I like to carry my satchel with me to hold brochures and business cards. I try to remember to make sure it is light and empty when I start the day. It is amazing how heavy catalogs and PR material can get on your shoulder.
Shows should ban rolling briefcases and suitcases from the show floor. Attendees who have these take up too much room walking in the aisles. I cannot tell you how many I trip over or that roll over my feet when I am walking a show.
Shows should be required to have aisles that are at least 5 grown men wide. And they should have traffic enforcement officers to move along those who stop in the aisles to talk. Get out of the way!
I only take catalogs when I am really interested in a company or a product. I am not trying to be rude, but it is impossible to bring back all the catalogs people give you on a plane. They are just too heavy.
I do not mind giving out my card and having someone follow up with quote or an inquiry if I need more info.
But I always seem to run out of business cards. I wish the shows would print a bar code on my badge that the booth could scan. It would save paper and cost for the attendees. And the booth could enter notes about you right away.
Pack a lot of business cards. When you think you have enough, pack more.
Saturday, January 17, 2009
I attended a safety seminar today at the Hong Kong Exhibition center. The US Congress has enacted new and very strict safety rules for toys. Everyone is trying to make sure they are in compliance with the new rules.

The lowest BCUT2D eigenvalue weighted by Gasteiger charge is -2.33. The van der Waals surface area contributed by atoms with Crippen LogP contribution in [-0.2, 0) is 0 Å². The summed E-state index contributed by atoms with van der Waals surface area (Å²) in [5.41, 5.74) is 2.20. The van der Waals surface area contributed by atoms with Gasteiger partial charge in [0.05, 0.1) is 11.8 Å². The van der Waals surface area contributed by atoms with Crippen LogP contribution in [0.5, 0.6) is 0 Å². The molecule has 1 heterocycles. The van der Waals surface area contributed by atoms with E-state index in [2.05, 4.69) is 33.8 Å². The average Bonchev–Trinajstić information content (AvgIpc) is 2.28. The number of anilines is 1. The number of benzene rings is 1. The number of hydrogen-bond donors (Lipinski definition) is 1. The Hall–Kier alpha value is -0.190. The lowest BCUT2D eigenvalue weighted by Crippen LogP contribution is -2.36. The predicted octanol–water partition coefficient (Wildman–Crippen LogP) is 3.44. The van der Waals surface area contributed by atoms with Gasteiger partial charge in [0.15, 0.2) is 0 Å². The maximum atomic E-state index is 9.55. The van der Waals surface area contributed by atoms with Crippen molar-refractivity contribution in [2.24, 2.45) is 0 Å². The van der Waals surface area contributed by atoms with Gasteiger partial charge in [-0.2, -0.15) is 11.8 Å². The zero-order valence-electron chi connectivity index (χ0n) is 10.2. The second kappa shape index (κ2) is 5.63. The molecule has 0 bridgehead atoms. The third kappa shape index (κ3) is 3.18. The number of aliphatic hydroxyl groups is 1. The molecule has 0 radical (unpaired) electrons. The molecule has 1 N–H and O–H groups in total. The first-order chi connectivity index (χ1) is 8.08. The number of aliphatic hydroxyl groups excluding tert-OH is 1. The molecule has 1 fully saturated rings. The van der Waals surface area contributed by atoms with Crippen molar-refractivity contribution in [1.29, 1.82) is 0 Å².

Puzzles are generally a safe product. Being made of paper, there is very little risk for injury from a puzzle. But I still attend the seminars to make sure we meet or exceed any rules. I am a parent and the last thing I want is to see anyone harmed by my products.
2007 was a bad year for toy safety. I hope people realize that as an industry, the toy industry cares deeply about safety. Even though the new rules are very strict and will definitely increase costs to toy companies, no one is complaining about the rules. Everyone I talk to thinks the new rules are the best thing for the industry. The only issue I have heard discussed is the timing of the implementation. Companies that already have product in warehouses or on store shelves may have to destroy those products if they do not meet the new standards being enacted. As a new company, this is one worry we do not have. From the start we have made sure we understand the new rules and are in compliance.
Friday, January 16, 2009